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  1. #1
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    Choosing rims and spoke count for hybrid bike upgrade.

    Greetings:

    I have a 11 year old 7 speed freewheel hybrid bike, stock 48x38x28 crankset, with stock 36H F/R spoked Alex Z-1000, 700c alloy rims. Current tires are 700x38c.

    I purchased a 11-28t cassette to replace the current freewheel rear wheel.

    I have been looking at various rims to replace my current wheel set. Also considering various sized tires, anywhere between 700x28C to 700x32c. Suggestions appreciated here.

    My weight is only 135-140lbs. The bike weighs about 33lbs. stock. Add accessories, water bottles, rear rack, rear bag, bell, fenders, etc., brings the total weight with 2 full water bottles to around 45lbs. So 140 + 45 = 185lbs. max weight.

    I use this bike for grocery shopping adding 10-30lbs. at times and general around town stuff. Other than that it is just my 130-140lbs. on the rear wheel. Also do 30-40 mile rides on weekends on all flat paved roads, no hills.

    Wheelsets I am looking at[/U]:

    1. Aeromax 700c wheelset: 24/24H spoked aero type rims for $120.00. Reviews are good, quite a few
    200lbs.+ guys report having no spoke issues and generally like the wheels for the money spent. So I'm
    thinking if they have no spoke issues at 200+lbs., then I shouldn't have spoke issues at 130-140lbs.
    Compatible with 8,9,10 speed cassettes. Spacer required for 7 speed cassettes.

    SPECIFICATIONS:

    * 100mm front wheel. 130mm rear wheel spacing.
    * Type-Road
    * Color: Various colors
    * Normal quick release skewered hubs
    * 24 spoke aero double wall alloy rims, machined sidewalls and black satin finish
    * Type: Clincher, tubed
    * Stainless Steel Black aero 3.0mm spokes
    * Patented 2-left/2-right spoke pattern
    * Drilled for Presta valve
    * Rim Width: 20mm (outer width)
    * Rim Width: 13.7mm (inner width)
    * Rim Height: 29.3mm
    * Spacing: front 100mm, rear 130mm
    * Weight: Front 980g/Rear 1220g. Total 2200G.

    2. 700c Black Hybrid Bike Mach1 Wheel Set/Shimano Hubs/DT Swiss 14 gauge spokes, 9 sets of 4 paired =
    36 F/R spokes, 135mm 8, 9, 10 Speed PR. Presta valve. $79.90+36.14 = $116.04.

    Shimano TX800 Hub (rear wheel)

    * Black Aluminum Hub
    * High Quality Seals over Premium Loose Ball Bearings
    * Reliable Shimano Cassette Freehub Body
    * 135mm dropout spacing for hybrid bicycles
    * 10mm hollow axle for standard quick release skewer
    * Accepts 8, 9 & 10 Speed Cassettes
    * Skewers included

    3. 700c Hybrid Bike Silver Wheel Set, Sun CR18/Shimano Hubs135mm/DT, 8, 9, 10 Speed. 32H F/R. Schrader
    valve. $99.90+27.34=$127.34. These rims are flat like and look similar to my stock rims.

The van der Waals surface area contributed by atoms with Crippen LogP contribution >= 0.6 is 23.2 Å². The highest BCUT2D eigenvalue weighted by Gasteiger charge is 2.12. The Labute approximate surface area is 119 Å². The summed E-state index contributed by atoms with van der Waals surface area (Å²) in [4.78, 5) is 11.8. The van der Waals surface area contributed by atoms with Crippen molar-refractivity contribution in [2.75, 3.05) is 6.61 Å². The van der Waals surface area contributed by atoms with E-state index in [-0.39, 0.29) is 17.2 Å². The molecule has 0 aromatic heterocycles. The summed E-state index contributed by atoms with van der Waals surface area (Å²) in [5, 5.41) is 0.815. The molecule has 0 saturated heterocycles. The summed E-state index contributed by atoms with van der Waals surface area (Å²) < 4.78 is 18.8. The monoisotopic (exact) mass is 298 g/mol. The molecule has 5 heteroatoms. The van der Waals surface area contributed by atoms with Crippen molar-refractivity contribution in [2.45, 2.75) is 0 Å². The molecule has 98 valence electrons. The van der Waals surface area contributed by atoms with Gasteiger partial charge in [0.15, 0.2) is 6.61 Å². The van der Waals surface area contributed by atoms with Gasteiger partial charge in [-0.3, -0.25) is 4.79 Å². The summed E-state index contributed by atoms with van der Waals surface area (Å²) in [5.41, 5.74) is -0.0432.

4. AEROMAX PRO HD 700c Road Bike Wheelset 36/36H 7-11s Shimano/SRAM Hub. $159.97 + 27.49 =
    $187.46.

    DESCRIPTION/FEATURES:

    * 100mm front wheel. 130mm rear wheel spacing.
    * Includes wheelset, skewers, rim strips, and 11 speed spacer
    * Hand built
    * Every wheel is stressed three times
    * Trued to a tolerance of .3"
    * Rim: 30mm med-V 6061 aluminum alloy pinned w/CNC sides
    * Spokes: Stainless Steel
    * Nipples: Brass
    * Nylon rim strips
    * Lightweight QR skewers w/machined levers and chromoly shafts
    * Bearings: Front: 2qty EZO Sealed Cartridge. Rear: 4qty EZO Sealed Cartridge.
    * Condition: New in box
    * Total weight: 2300G.

    Any suggestions or experiences with these wheelsets welcomed.

    Thanks, sumbikerguy.
    Last edited by sumbikerguy123; 08-29-15 at 10:45 PM.

  2. #2
    aka Phil Jungels Wanderer's Avatar
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    4, above......

    "Retirement is the best job I ever had!" Me, 2009


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  3. #3
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    Its either 3 or 4, the rest are rather "gimmicky."

    Paired spokes look cool but often mean proprietary parts (especailly rims). 24 spokes is only useful if you want to slice through the wind and usually means a heavier rim to offset the lack of strength

    32 spokes is all you need at your weight, 36 would just add weight for no benefit

    Rims get heavier the deeper they go, and beat up light riders more also.

    3 has Shimano hubs, which are very reliable and rebuildable. CR18 rims have been around forever and while not the sturdiest or lightest, they are dependable for everyday riding. DT spokes are a known quality. This wheel uses the most tried and true components and can be fixed or rebuilt very easily. Number 4 uses generic hubs which may be good, or not

    Get some proper Velox tape instead of the electrical tape/rubber band/plastic many use

    Schraeder to Presta can be fixed with an adaptor

  4. #4
    aka Phil Jungels Wanderer's Avatar
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    Considering the weight of your bike, loaded, 36 spokes will be beneficial! Never get cheaper, than when new!

    "Retirement is the best job I ever had!" Me, 2009


    Specialized Crosstrail Sport - '08
    Nishiki Sport - misappropriated from my youngest son (circa 1984)
    Marin Stinson - misappropriated by my youngest grandson - '01
    "The Beast" - 1990 Schwinn Airdyne (in the basement for winter torture)

  5. #5
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    Thanks for the answers. I'm adding one more wheelset to the list:

    Sun Ringle Venus Road Wheel Set: Pure RT100/RT320 hubs, Aero Road Bike Wheel. $130 delivered, ready to ride. They are built up with 24/24H F/R DT Swiss Competition Black Double Butted Spokes and DT Swiss Silver Alloy Nipples. This wheel set comes with rim tape installed on both rims and QR axles. The Pure RT series hub is a sealed cartridge bearing hub with axle spacing is 100mm front and 130mm rear. This is a Semi-Aero profile.

    Wheel set weight for the pair is 1649g. (698g Front/951g Rear). A 651G. difference or 1.43lbs. lighter than the Aeromax wheelsets above.

    Although this wheel set was a brand new canceled custom order, the warranty DOES NOT apply, the wheel set is sold AS-IS. (Made by another company).

    This $130 wheel set has the sealed cartridge bearings like the $187.49 Aeromax Pro HD wheelset above, at a $57.49 price difference.

    I don't know if this wheel set is double walled or not? If so then this wheel set with sealed cartridge bearings seems to be a good deal. Only kicker is no warranty and I'm not sure how the 24/24H spoke count will hold up over the long run on my hybrid bike?